Home Energy Management DOA?

August 11, 2011
By

May as well be the utilities.

Networking giant Cisco announced this week it is pulling back on its energy management platform, joining Google and Microsoft, which recently spiked their PowerMeter and Hohm energy management software.

This will no doubt have some sounding the death knell for the home energy management market.

Not so quick, says Will West, CEO of control system manufacturer Control4, which has a branding agreement with Cisco for its home automation and energy management products. The home side of energy management just hasn’t grown as rapidly as many thought it would, he maintains.

West says his own company’s partnership with Cisco is getting progressively stronger, and that Control4 is starting to rollout home automation and energy management systems in planned smart communities such as Songdo, South Korea.

In Songdo, Control4 is deploying its home control hardware and software and a variation of its My Energy app, says West. The company plans to deploy its EMS 100 energy management system in international communities as well.

Cisco also has a partnership with Schneider Electric for energy management deployments on the commercial side, though Schneider also offers a Wiser Energy Management System and has produced home-based electric vehicle (EV) chargers.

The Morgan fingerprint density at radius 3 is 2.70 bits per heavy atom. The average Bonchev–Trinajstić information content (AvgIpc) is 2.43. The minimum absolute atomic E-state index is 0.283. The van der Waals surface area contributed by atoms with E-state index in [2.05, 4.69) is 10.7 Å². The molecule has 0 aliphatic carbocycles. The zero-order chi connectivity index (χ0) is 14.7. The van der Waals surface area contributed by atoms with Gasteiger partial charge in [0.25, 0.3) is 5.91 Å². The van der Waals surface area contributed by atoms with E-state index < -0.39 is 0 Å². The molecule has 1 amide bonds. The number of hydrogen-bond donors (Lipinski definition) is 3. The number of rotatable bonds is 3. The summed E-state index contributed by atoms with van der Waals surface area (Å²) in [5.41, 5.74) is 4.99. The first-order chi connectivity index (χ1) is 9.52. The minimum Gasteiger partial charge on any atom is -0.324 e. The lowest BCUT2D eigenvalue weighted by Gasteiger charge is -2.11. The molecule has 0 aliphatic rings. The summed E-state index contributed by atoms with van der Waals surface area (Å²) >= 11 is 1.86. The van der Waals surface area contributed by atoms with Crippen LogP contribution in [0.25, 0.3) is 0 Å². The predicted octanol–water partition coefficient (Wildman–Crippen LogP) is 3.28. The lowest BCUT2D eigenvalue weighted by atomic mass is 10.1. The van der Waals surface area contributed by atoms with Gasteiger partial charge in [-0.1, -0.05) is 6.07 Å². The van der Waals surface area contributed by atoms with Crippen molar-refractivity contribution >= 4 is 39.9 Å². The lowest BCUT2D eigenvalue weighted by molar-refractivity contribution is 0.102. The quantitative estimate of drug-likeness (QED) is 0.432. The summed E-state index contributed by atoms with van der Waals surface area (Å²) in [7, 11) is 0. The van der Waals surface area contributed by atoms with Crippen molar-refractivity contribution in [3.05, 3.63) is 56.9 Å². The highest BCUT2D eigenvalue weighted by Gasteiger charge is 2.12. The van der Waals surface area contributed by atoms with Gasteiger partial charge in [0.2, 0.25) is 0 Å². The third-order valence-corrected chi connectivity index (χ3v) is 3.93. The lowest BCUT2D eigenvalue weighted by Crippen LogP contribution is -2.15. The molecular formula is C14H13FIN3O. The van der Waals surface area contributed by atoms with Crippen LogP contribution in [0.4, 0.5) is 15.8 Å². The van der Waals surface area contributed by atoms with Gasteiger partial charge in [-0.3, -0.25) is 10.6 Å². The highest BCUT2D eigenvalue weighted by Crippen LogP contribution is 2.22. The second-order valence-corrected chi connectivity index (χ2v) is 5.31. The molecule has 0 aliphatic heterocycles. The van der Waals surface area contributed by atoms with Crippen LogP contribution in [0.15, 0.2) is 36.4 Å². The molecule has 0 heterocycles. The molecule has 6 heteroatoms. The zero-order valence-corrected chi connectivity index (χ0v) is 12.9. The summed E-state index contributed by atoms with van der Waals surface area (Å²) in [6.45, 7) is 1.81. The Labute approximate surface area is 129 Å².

A Gigantic Market

West says the home energy management market still has enormous potential. “I think a lot of people thought the home side would take off more quickly because of the smart meter deployments. And without [intelligent networking systems] in the home you end up with a rate increase just so the utility can read your meter remotely,” he says. “It’s got to happen. The market is there, and it’s gigantic.

“Part of equation that gets left out is we’re dealing with utilities,” which are notoriously conservative and slow. Many utilities are still running pilot and trial programs to determine their smart grid rollout strategies.

To quote CNET’s Martin LaMonica, the problem with home energy management via the smart grid, is that we’re still largely in “pilot land.”

But is the Smart Grid Needed?

Must we wait for uber-Slowsky utilities to rollout smart grid programs? Sure, delaying a cycle on your clothes or dishwasher to a cheaper time-of-use rate will have enormous benefits for millions of consumers—and should inspire them to other energy savings in their homes.

But home control and lighting and HVAC systems now can help people save energy at home. Tie in energy monitors, and who needs to wait for the smart grid?

“That’s a valuable feature set, but it’s not going to be measured in the millions or tens of millions any time soon,” says West. “The market for people willing to spend money to save energy just isn’t that strong.”

Yet.

Still, West says, he sees an enormous amount of awareness, interest and intrigue in home energy efficiency. “We’re seeing the momentum happening even as we speak. People are becoming more and more aware of the benefits of home control and living a connected lifestyle.”

Energy efficiency will fit into that. “I think people will want to put energy on cruise control so everything will happen automatically,” he says.

See Also:

Is Energy Management Going Mainstream?

Super Green = Luxury, Report Says

10 Things to Know About Electric Vehicles and Charging Them

Reading the (Green) Tea Leaves: Bad Building, Better Efficiency Markets

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